The 1,000-mile Iditarod Trail Sled Dog Race to Nome is going with Plan A this year, which means it will start in Willow on Sunday, March 6, the day after a ceremonial start in Anchorage.
Despite little snow in Anchorage this winter, Iditarod Chief Executive Officer Stan Hooley said Friday after an Iditarod Board of Directors meeting that he has complete confidence in trail conditions after crews on several flights, as well as volunteers on the ground, scoped out the trail.
Hooley said the perilous Dalzell Gorge that battered mushers and their dog teams in 2014 has more snow this year than it has had in the last 15-20 years.
"We would have to have a serious, extended meltdown for that area to not be navigable," he said.
Hooley said volunteers have some work to do on the first few miles of trail outside Willow, "but that's not atypical to other years." Paul Gebhardt, an 18-time Iditarod finisher who serves on the race's board of directors, said there's some open water on the Susitna River, which could lead to an altered route outside of Willow.
Gebhardt, one of 86 mushers signed up for this year's Iditarod, said Friday he was "all in favor of the decision" to start in Willow. He said he is sure it will not turn out like 2014. He described the Dalzell Gorge that year as "basically running down frozen dirt trenches with boulders and stumps."
"It was horrendous," he said. "It was the scaredest I've ever been on the dog sled."
Aaron Burmeister also ran the 2014 Iditarod and serves on the race's board of directors. He said Friday there is more snow this year and he's "very confident" in the decision to have the Iditarod restart in Willow.
"All of the rain that Anchorage has been getting has been coming down as snow out in the Alaska Range," he said.
Willow and Anchorage are the traditional starting spots for the Iditarod, but last year the board moved the race start from Willow to Fairbanks for only the second time in race history because of poor snow conditions.
That meant re-routing more than 600 miles of trail because portions of the original trail were deemed impassable. Consequently, communities and commercial interests along both the old and new trails had to regroup.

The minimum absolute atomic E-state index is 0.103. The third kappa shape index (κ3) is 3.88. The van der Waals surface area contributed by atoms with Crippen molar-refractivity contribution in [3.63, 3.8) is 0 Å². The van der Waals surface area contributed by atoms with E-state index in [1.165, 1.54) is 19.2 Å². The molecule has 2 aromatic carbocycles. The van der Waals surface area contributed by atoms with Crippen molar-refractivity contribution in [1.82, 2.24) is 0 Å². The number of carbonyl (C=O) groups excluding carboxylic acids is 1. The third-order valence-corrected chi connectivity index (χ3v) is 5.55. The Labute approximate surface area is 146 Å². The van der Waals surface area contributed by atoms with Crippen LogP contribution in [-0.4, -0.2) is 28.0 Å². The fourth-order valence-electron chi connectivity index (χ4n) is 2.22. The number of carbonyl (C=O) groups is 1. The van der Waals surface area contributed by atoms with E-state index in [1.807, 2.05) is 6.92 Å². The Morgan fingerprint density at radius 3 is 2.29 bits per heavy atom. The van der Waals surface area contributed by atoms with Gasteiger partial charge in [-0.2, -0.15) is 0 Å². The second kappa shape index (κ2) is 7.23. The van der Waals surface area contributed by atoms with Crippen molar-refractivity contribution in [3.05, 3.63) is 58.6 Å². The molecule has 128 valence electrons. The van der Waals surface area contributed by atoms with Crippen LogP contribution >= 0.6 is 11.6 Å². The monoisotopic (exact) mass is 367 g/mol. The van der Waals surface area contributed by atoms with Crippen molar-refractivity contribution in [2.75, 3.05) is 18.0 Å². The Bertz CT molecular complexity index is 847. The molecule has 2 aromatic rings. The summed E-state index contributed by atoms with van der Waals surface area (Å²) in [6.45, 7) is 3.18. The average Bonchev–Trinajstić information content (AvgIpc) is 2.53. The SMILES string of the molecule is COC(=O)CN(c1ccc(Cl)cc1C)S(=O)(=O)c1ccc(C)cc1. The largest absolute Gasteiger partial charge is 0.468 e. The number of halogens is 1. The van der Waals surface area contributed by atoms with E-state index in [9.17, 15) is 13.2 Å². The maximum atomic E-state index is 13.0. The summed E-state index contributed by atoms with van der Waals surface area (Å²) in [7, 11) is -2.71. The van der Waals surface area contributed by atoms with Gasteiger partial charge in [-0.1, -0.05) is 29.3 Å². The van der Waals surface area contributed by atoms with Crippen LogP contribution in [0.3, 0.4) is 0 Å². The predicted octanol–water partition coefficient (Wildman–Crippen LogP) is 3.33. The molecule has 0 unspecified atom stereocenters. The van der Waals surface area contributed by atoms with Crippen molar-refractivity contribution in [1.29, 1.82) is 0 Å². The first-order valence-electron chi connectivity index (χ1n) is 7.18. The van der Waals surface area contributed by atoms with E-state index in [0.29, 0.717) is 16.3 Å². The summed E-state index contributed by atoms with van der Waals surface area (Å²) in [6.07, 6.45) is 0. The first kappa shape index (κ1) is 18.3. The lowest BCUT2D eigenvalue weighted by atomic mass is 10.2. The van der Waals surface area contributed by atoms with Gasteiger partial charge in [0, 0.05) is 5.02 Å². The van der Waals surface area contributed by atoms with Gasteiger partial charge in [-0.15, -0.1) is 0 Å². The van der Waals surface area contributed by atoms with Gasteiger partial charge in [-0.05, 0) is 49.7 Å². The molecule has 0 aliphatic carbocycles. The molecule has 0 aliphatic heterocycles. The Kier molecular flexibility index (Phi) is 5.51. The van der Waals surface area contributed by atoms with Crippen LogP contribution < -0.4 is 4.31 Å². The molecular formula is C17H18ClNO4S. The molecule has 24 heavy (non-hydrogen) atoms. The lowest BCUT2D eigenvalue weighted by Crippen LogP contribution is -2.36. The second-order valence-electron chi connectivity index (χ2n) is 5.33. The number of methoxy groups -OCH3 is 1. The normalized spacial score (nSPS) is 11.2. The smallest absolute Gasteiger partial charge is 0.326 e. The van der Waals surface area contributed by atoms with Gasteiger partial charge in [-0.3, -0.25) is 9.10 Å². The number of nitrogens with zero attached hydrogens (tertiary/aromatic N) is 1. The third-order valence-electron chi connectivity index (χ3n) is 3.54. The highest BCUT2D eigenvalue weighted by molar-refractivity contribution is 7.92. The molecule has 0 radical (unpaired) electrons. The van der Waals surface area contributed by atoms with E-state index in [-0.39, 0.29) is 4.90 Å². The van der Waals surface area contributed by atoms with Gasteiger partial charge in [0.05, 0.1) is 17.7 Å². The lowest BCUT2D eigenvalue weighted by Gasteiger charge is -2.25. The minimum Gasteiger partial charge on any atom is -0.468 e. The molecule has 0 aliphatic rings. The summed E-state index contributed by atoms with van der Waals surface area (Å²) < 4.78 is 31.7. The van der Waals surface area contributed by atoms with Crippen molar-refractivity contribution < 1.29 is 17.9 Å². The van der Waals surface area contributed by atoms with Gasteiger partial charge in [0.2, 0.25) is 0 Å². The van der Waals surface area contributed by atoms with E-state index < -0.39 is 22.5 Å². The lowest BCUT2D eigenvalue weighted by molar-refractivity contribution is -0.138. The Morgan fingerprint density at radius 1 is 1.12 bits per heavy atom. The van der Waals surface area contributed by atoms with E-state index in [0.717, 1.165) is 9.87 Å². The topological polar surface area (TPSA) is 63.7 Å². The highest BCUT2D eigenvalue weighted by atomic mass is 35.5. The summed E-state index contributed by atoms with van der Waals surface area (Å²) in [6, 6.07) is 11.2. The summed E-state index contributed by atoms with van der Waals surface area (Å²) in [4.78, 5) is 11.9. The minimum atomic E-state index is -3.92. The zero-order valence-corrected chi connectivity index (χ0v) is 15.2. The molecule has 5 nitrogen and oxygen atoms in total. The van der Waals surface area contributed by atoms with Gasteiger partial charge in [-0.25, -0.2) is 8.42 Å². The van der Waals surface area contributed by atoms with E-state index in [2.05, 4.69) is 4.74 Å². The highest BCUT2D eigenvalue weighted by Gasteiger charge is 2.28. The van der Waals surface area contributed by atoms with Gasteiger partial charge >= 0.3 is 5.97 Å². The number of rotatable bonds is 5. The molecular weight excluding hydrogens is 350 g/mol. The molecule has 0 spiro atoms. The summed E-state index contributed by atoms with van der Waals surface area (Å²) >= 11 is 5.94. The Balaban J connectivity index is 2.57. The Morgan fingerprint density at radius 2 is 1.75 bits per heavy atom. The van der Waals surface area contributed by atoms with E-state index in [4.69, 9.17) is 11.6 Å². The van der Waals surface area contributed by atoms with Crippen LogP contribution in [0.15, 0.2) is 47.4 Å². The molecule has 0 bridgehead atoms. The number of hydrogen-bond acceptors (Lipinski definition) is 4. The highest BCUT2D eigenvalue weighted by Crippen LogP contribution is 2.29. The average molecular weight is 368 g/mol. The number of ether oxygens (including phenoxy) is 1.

Some 15 checkpoints along the planned southern route were eliminated by the Fairbanks start, and some villages along the new northern route — such as Huslia, Manley Hot Springs and Koyukuk — saw Iditarod racers pass through for the first time.
This year, the Iditarod race will follow the northern route as it does in even-numbered years, passing through Cripple, Ruby, Galena, Nulato and Kaltag.
Iditarod Race Director Mark Nordman said he expects the Saturday, March 5 ceremonial start in Anchorage to run its usual 11-mile route on city streets and trails from Fourth Avenue to Campbell Airstrip.
But to do that, the Iditarod is going to need some snow and some help before 86 Iditarod mushers and their dog teams run through Anchorage.
Bill Ludwig, meteorologist with the National Weather Service, said Anchorage hasn't seen snow since mid-January.
In total, the city has gotten 25.8 inches of snow since November, compared to 20.3 inches of snow last year. Normally, Anchorage residents see about 54 inches of snow by this time, Ludwig said.
"Last year was the least snowiest year in Anchorage history, so we're just barely squeaking ahead of that," he said.
What about trail system?
Alan Czajkowski, Anchorage's director of maintenance and operations, said Thursday that the municipality has snow stockpiled specifically for the Iditarod and other scheduled races.
One mound of snow, scraped from the streets and stored in piles in the Mountain View neighborhood, should be enough to line the streets from Fourth Avenue to the Sullivan Arena for the ceremonial start, he said.
However, if between now and March 5 "it rains buckets for weeks," then that snow pile will not suffice, he said. The municipality has backup snow at Joint Base Elmendorf-Richardson, he said. It will need between 180 and 200 dump-truck-size loads of snow.
While that snow may cover city streets, it doesn't address Anchorage's trail system.
John Rodda, director of Anchorage's Parks and Recreation Department, said Thursday his department would be "hard pressed" to try to haul snow onto the narrow trails.
"It's just an odd year. I don't know what to say," he said. "It's grass. It's ice, but there's no snow, that's for sure."
Nordman said there's no plan at this point to shrink the ceremonial run, which he said "a lot of people want to happen."
The ceremonial start attracts crowds and filters millions of dollars each year into the Anchorage economy. IditaRiders also bid top dollar in a race fundraising auction to ride in mushers' sleds during the 11-mile jaunt.